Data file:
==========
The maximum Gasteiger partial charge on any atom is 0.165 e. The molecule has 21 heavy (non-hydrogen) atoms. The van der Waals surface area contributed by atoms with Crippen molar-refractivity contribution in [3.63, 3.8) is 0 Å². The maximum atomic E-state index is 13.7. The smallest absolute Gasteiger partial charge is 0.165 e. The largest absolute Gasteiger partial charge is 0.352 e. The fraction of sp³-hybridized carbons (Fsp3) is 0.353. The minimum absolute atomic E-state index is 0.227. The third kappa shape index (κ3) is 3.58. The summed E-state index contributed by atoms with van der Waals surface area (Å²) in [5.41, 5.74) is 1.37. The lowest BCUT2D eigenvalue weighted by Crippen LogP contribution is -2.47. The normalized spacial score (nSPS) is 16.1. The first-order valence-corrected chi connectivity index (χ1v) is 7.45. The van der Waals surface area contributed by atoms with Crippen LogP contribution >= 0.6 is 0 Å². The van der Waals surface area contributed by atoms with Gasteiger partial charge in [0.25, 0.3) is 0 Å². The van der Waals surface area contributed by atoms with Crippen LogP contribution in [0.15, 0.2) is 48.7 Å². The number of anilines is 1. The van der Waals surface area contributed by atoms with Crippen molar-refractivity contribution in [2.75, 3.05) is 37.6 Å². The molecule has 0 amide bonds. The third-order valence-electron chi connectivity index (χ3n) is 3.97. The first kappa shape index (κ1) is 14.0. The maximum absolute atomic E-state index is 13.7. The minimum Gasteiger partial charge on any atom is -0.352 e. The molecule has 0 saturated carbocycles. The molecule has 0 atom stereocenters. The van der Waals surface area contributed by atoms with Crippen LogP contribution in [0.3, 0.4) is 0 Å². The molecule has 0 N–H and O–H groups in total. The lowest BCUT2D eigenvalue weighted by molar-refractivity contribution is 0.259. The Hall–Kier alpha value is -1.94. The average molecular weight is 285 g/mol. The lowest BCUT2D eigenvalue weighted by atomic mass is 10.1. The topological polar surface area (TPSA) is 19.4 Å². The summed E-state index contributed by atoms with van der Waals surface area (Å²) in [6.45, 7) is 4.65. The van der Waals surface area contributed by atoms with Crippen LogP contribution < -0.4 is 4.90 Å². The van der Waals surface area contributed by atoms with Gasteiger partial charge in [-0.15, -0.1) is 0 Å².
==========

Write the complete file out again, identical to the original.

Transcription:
The maximum Gasteiger partial charge on any atom is 0.165 e. The molecule has 21 heavy (non-hydrogen) atoms. The van der Waals surface area contributed by atoms with Crippen molar-refractivity contribution in [3.63, 3.8) is 0 Å². The maximum atomic E-state index is 13.7. The smallest absolute Gasteiger partial charge is 0.165 e. The largest absolute Gasteiger partial charge is 0.352 e. The fraction of sp³-hybridized carbons (Fsp3) is 0.353. The minimum absolute atomic E-state index is 0.227. The third kappa shape index (κ3) is 3.58. The summed E-state index contributed by atoms with van der Waals surface area (Å²) in [5.41, 5.74) is 1.37. The lowest BCUT2D eigenvalue weighted by Crippen LogP contribution is -2.47. The normalized spacial score (nSPS) is 16.1. The first-order valence-corrected chi connectivity index (χ1v) is 7.45. The van der Waals surface area contributed by atoms with Crippen LogP contribution >= 0.6 is 0 Å². The van der Waals surface area contributed by atoms with Gasteiger partial charge in [0.25, 0.3) is 0 Å². The van der Waals surface area contributed by atoms with Crippen LogP contribution in [0.15, 0.2) is 48.7 Å². The number of anilines is 1. The van der Waals surface area contributed by atoms with Crippen molar-refractivity contribution in [2.75, 3.05) is 37.6 Å². The molecule has 0 amide bonds. The third-order valence-electron chi connectivity index (χ3n) is 3.97. The first kappa shape index (κ1) is 14.0. The maximum absolute atomic E-state index is 13.7. The minimum Gasteiger partial charge on any atom is -0.352 e. The molecule has 0 saturated carbocycles. The molecule has 0 atom stereocenters. The van der Waals surface area contributed by atoms with Crippen LogP contribution in [0.3, 0.4) is 0 Å². The molecule has 0 N–H and O–H groups in total. The lowest BCUT2D eigenvalue weighted by molar-refractivity contribution is 0.259. The Hall–Kier alpha value is -1.94. The average molecular weight is 285 g/mol. The lowest BCUT2D eigenvalue weighted by atomic mass is 10.1. The topological polar surface area (TPSA) is 19.4 Å². The summed E-state index contributed by atoms with van der Waals surface area (Å²) in [6.45, 7) is 4.65. The van der Waals surface area contributed by atoms with Crippen LogP contribution < -0.4 is 4.90 Å². The van der Waals surface area contributed by atoms with Gasteiger partial charge in [-0.15, -0.1) is 0 Å².